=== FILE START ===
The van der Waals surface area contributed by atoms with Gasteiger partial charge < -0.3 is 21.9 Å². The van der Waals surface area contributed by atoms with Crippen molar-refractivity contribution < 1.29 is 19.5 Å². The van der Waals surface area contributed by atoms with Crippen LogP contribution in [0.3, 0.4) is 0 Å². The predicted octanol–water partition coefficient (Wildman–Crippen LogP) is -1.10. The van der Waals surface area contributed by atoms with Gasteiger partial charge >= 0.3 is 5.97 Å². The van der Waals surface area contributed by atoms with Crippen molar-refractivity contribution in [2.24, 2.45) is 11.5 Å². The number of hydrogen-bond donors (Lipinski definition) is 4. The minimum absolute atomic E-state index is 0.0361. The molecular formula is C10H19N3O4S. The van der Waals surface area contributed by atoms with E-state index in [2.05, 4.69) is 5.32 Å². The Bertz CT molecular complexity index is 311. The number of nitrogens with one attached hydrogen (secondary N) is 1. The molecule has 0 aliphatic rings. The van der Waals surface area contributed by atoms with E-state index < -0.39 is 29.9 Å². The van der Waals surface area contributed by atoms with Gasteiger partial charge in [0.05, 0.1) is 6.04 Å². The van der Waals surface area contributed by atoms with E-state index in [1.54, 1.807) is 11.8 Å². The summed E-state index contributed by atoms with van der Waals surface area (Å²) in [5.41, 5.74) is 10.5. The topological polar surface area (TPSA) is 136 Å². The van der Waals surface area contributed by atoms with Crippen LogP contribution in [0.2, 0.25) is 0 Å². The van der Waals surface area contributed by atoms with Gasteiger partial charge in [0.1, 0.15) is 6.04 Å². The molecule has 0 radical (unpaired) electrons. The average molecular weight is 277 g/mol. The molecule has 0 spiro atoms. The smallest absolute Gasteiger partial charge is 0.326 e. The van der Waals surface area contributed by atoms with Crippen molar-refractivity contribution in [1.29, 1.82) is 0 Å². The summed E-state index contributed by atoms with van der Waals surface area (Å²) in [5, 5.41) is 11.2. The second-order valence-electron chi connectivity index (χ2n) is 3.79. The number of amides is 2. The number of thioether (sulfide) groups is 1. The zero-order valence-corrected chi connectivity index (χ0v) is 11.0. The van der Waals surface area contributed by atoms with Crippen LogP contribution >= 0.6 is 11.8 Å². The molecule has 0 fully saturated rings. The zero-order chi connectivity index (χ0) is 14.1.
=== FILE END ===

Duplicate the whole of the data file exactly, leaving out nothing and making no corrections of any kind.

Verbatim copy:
The van der Waals surface area contributed by atoms with Gasteiger partial charge < -0.3 is 21.9 Å². The van der Waals surface area contributed by atoms with Crippen molar-refractivity contribution < 1.29 is 19.5 Å². The van der Waals surface area contributed by atoms with Crippen LogP contribution in [0.3, 0.4) is 0 Å². The predicted octanol–water partition coefficient (Wildman–Crippen LogP) is -1.10. The van der Waals surface area contributed by atoms with Gasteiger partial charge >= 0.3 is 5.97 Å². The van der Waals surface area contributed by atoms with Crippen molar-refractivity contribution in [2.24, 2.45) is 11.5 Å². The number of hydrogen-bond donors (Lipinski definition) is 4. The minimum absolute atomic E-state index is 0.0361. The molecular formula is C10H19N3O4S. The van der Waals surface area contributed by atoms with E-state index in [2.05, 4.69) is 5.32 Å². The Bertz CT molecular complexity index is 311. The number of nitrogens with one attached hydrogen (secondary N) is 1. The molecule has 0 aliphatic rings. The van der Waals surface area contributed by atoms with E-state index < -0.39 is 29.9 Å². The van der Waals surface area contributed by atoms with Gasteiger partial charge in [0.05, 0.1) is 6.04 Å². The van der Waals surface area contributed by atoms with E-state index in [1.54, 1.807) is 11.8 Å². The summed E-state index contributed by atoms with van der Waals surface area (Å²) in [5.41, 5.74) is 10.5. The topological polar surface area (TPSA) is 136 Å². The van der Waals surface area contributed by atoms with Crippen LogP contribution in [0.2, 0.25) is 0 Å². The van der Waals surface area contributed by atoms with Gasteiger partial charge in [0.1, 0.15) is 6.04 Å². The molecule has 0 radical (unpaired) electrons. The average molecular weight is 277 g/mol. The molecule has 0 spiro atoms. The smallest absolute Gasteiger partial charge is 0.326 e. The van der Waals surface area contributed by atoms with Crippen molar-refractivity contribution in [1.29, 1.82) is 0 Å². The summed E-state index contributed by atoms with van der Waals surface area (Å²) in [5, 5.41) is 11.2. The second-order valence-electron chi connectivity index (χ2n) is 3.79. The number of amides is 2. The number of thioether (sulfide) groups is 1. The zero-order valence-corrected chi connectivity index (χ0v) is 11.0. The van der Waals surface area contributed by atoms with Crippen LogP contribution >= 0.6 is 11.8 Å². The molecule has 0 fully saturated rings. The zero-order chi connectivity index (χ0) is 14.1.